by Martin Kalaher
This lovely little butterfly is the smallest of our British butterfly species and within these county borders may be found all along the South Downs. The 2010-14 distribution map shows that it is widely distributed on the chalk between Storrington and Eastbourne with rather fewer colonies in the more wooded part of the South Downs to the west of the Arun Valley.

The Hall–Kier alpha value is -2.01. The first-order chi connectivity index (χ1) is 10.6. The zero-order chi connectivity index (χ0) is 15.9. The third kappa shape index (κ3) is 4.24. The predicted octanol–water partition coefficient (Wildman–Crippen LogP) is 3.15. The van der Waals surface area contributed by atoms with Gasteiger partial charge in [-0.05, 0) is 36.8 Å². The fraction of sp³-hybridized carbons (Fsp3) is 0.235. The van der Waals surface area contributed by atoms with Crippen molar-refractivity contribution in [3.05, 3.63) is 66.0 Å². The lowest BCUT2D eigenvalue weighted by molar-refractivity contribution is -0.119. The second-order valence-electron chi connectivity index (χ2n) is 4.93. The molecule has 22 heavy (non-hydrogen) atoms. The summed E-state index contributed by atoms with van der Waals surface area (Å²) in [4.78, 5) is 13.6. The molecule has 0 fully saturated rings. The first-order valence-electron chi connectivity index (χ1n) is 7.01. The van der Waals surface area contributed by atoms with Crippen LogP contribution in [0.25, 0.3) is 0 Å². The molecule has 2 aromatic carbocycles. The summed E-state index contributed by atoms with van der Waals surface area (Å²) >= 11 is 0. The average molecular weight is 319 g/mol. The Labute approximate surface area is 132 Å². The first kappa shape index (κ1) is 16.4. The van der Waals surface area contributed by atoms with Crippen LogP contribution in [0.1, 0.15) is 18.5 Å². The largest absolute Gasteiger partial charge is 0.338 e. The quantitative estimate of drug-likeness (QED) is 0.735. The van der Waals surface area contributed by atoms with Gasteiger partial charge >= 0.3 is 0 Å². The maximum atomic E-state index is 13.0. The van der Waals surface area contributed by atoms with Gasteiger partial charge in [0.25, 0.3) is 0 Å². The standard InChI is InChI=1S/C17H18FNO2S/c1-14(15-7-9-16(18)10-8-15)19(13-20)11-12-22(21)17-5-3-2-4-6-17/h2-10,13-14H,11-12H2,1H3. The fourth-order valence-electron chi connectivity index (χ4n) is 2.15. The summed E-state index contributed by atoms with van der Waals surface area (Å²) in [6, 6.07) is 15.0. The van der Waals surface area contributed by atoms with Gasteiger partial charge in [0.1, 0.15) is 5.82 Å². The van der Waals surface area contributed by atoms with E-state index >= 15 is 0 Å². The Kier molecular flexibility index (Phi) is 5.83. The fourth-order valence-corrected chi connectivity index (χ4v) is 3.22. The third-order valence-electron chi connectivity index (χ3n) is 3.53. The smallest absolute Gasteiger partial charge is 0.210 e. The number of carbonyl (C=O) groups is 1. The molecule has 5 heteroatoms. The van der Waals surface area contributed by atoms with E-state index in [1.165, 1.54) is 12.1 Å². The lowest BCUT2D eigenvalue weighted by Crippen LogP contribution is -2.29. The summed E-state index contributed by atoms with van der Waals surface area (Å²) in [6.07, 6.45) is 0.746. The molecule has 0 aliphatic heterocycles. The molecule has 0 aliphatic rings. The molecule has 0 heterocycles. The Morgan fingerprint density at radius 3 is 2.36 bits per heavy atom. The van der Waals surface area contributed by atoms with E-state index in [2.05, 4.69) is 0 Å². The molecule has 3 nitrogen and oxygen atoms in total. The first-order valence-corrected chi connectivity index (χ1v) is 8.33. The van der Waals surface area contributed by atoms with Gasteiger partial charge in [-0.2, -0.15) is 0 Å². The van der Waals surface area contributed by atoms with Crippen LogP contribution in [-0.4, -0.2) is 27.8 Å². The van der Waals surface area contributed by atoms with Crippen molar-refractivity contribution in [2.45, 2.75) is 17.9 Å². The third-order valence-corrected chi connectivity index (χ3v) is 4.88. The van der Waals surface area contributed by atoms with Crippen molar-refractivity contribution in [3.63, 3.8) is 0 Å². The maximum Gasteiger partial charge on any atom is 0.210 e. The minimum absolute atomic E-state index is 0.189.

This species tends to live in very small self-contained colonies, often with just a few individuals present on any given day. Its sole larval food plant is Kidney Vetch, which is an interesting plant species as it only seems to thrive where the soil is extremely thin and where the soil has been recently disturbed. It does not seem able to compete very well with other plant species, including grass, and whilst it may flourish for 3-4 years following a soil disturbance, it is not unusual for it to suddenly and somewhat inexplicably, disappear. Bearing this in mind it should come as no surprise that both plant and insect tend to be associated with embankments or slopes where the soil is very thin and intrinsically unstable. With this understanding of the dynamic between butterfly and food plant it is no wonder that these colonies tend to be small. Look for the distinctive flower heads of Kidney Vetch on sunny, sheltered lower slopes. Once this plant species is found it is very worthwhile having a careful look for Small Blues for very small colonies can be sustained on as little as a couple of dozen plants.